Date of Award

2016

Degree Type

Dissertation

Degree Name

Doctor of Philosophy (PhD)

Department

Educational Leadership

Abstract

Little is known about the way in which alumni of color think about and exercise giving to higher education (Gasman & Anderson-Tomkins, 2003). The majority of research in alumni giving to higher education has not highlighted the unique elements of philanthropy within communities of color, promoting the assumption that they are not philanthropic compared to their White counterparts (Newman, 2004). This is problematic considering shifting educational, labor and economic demographics which suggest that people of color are enrolling and graduating from college at higher rates; entering the work force, and have increasing buying power. Further limiting scholars’ and practitioners’ understandings of alumni of color giving patterns is the lack of qualitative studies on these populations (Drezner, 2011). This qualitative study utilized Oyserman’s (2009) identity based motivation theory (IBM) as a framework to design the study, collect, and analyze the data. Data collection involved semi-structured interviews and document analysis to explore the extent to which race, ethnicity, and other identities were salient among Latin@ young alumni, and the impact that identities had on their giving and voluntary behaviors. Data revealed that race and ethnicity are salient among Latin@ young alumni as a result of their social location, most notably family, language, and geographic location. This study found that racial and ethnic salience coupled with class salience influenced philanthropic behaviors among Latin@ alumni, highlighting the influence of multiple identities on giving and volunteerism. Class affinity, generally as a result of one’s undergraduate and alumni experiences, also shaped the participants’ inclination to support their alma mater. The combination of high identity salience and affinity for the institution illustrated individuals’ concept of philanthropy, a new but evolving connection to the way in which alumni anticipated future philanthropic support of their alma mater. The findings have implications for practice, policy, theory, and future research.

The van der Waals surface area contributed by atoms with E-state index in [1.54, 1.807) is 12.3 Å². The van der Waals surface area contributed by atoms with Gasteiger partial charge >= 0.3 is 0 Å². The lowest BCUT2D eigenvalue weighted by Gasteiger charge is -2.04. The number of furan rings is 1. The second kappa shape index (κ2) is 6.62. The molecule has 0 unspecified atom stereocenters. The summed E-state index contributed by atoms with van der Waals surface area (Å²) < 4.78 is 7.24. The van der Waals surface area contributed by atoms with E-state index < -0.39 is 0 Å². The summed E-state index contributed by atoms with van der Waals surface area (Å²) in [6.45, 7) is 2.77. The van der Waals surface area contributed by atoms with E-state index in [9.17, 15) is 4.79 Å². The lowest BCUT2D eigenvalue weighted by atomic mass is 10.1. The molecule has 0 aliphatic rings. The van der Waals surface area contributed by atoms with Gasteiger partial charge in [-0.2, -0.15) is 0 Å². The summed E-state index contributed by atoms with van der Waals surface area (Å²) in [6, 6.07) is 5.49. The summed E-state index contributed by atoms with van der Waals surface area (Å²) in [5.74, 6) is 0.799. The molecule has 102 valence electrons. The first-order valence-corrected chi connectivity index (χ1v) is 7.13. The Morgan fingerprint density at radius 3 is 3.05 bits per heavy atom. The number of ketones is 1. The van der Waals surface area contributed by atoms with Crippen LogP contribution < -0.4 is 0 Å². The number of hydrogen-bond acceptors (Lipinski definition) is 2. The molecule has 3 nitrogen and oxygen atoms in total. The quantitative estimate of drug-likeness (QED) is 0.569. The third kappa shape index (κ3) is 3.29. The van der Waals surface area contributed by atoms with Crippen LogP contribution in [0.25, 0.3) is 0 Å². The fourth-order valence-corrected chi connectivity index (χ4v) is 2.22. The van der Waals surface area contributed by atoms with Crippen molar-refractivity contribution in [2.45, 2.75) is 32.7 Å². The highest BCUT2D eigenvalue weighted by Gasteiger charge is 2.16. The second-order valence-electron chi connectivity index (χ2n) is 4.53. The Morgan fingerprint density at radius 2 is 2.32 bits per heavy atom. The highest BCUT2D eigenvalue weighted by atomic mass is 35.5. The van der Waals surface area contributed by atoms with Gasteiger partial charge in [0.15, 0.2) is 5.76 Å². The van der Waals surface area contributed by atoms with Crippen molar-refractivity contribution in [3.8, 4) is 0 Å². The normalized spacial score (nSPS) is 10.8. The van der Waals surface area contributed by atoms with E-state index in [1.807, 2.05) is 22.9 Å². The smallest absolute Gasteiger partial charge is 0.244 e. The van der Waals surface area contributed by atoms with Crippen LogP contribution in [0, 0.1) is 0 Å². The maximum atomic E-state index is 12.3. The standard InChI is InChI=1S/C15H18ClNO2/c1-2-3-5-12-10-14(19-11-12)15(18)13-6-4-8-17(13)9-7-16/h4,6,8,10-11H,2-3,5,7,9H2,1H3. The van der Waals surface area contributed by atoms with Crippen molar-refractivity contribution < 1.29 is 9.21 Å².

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Creative Commons License
This work is licensed under a Creative Commons Attribution-Noncommercial-No Derivative Works 3.0 License.

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